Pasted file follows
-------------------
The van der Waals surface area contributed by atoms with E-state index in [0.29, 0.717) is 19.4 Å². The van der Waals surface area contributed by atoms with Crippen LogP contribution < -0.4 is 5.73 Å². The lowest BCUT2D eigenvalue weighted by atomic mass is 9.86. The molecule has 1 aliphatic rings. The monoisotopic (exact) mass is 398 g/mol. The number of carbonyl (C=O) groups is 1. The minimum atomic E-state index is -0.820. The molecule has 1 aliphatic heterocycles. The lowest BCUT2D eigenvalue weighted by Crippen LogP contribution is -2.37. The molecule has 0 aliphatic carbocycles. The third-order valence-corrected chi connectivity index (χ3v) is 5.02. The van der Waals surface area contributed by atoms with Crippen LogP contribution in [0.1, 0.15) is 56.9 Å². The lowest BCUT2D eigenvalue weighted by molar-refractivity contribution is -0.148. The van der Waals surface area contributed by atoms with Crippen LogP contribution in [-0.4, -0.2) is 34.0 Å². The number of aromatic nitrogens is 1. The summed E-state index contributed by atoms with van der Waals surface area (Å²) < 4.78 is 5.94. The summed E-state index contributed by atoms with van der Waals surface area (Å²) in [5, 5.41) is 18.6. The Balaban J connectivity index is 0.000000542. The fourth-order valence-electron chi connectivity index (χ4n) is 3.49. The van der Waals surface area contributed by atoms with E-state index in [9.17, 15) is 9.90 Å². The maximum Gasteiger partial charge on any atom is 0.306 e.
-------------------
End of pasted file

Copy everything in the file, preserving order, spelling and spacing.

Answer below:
The van der Waals surface area contributed by atoms with E-state index in [0.29, 0.717) is 19.4 Å². The van der Waals surface area contributed by atoms with Crippen LogP contribution < -0.4 is 5.73 Å². The lowest BCUT2D eigenvalue weighted by atomic mass is 9.86. The molecule has 1 aliphatic rings. The monoisotopic (exact) mass is 398 g/mol. The number of carbonyl (C=O) groups is 1. The minimum atomic E-state index is -0.820. The molecule has 1 aliphatic heterocycles. The lowest BCUT2D eigenvalue weighted by Crippen LogP contribution is -2.37. The molecule has 0 aliphatic carbocycles. The third-order valence-corrected chi connectivity index (χ3v) is 5.02. The van der Waals surface area contributed by atoms with Crippen LogP contribution in [0.1, 0.15) is 56.9 Å². The lowest BCUT2D eigenvalue weighted by molar-refractivity contribution is -0.148. The van der Waals surface area contributed by atoms with Crippen LogP contribution in [-0.4, -0.2) is 34.0 Å². The number of aromatic nitrogens is 1. The summed E-state index contributed by atoms with van der Waals surface area (Å²) < 4.78 is 5.94. The summed E-state index contributed by atoms with van der Waals surface area (Å²) in [5, 5.41) is 18.6. The Balaban J connectivity index is 0.000000542. The fourth-order valence-electron chi connectivity index (χ4n) is 3.49. The van der Waals surface area contributed by atoms with E-state index in [9.17, 15) is 9.90 Å². The maximum Gasteiger partial charge on any atom is 0.306 e.